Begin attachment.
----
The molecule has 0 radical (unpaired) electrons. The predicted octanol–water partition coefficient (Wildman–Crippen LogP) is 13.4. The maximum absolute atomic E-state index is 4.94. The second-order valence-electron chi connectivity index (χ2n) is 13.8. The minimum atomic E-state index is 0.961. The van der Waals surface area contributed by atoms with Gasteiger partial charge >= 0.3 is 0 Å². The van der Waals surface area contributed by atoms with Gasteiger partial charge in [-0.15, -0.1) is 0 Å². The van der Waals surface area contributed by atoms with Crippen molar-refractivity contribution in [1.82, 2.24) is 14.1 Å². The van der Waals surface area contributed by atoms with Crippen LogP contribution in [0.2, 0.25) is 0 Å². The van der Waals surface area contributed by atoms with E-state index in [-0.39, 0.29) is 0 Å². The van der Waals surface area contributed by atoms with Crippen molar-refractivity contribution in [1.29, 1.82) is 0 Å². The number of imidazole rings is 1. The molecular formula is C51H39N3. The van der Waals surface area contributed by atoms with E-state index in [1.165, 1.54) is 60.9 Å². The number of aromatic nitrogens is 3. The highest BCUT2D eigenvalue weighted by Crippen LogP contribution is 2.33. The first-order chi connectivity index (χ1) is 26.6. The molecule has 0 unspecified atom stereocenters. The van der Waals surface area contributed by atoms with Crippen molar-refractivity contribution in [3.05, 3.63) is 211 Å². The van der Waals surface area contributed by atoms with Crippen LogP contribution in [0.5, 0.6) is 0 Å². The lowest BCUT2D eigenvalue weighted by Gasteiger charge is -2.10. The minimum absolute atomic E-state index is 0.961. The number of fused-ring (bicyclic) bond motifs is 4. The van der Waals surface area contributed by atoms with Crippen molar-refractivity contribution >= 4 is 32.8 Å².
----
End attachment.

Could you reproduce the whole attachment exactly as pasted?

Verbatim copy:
The molecule has 0 radical (unpaired) electrons. The predicted octanol–water partition coefficient (Wildman–Crippen LogP) is 13.4. The maximum absolute atomic E-state index is 4.94. The second-order valence-electron chi connectivity index (χ2n) is 13.8. The minimum atomic E-state index is 0.961. The van der Waals surface area contributed by atoms with Gasteiger partial charge >= 0.3 is 0 Å². The van der Waals surface area contributed by atoms with Gasteiger partial charge in [-0.15, -0.1) is 0 Å². The van der Waals surface area contributed by atoms with Crippen molar-refractivity contribution in [1.82, 2.24) is 14.1 Å². The van der Waals surface area contributed by atoms with Crippen LogP contribution in [0.2, 0.25) is 0 Å². The van der Waals surface area contributed by atoms with E-state index in [-0.39, 0.29) is 0 Å². The van der Waals surface area contributed by atoms with Crippen molar-refractivity contribution in [1.29, 1.82) is 0 Å². The number of imidazole rings is 1. The molecular formula is C51H39N3. The van der Waals surface area contributed by atoms with E-state index in [1.165, 1.54) is 60.9 Å². The number of aromatic nitrogens is 3. The highest BCUT2D eigenvalue weighted by Crippen LogP contribution is 2.33. The first-order chi connectivity index (χ1) is 26.6. The molecule has 0 unspecified atom stereocenters. The van der Waals surface area contributed by atoms with Crippen molar-refractivity contribution in [3.05, 3.63) is 211 Å². The van der Waals surface area contributed by atoms with Crippen LogP contribution in [0.5, 0.6) is 0 Å². The lowest BCUT2D eigenvalue weighted by Gasteiger charge is -2.10. The minimum absolute atomic E-state index is 0.961. The number of fused-ring (bicyclic) bond motifs is 4. The van der Waals surface area contributed by atoms with Crippen molar-refractivity contribution >= 4 is 32.8 Å².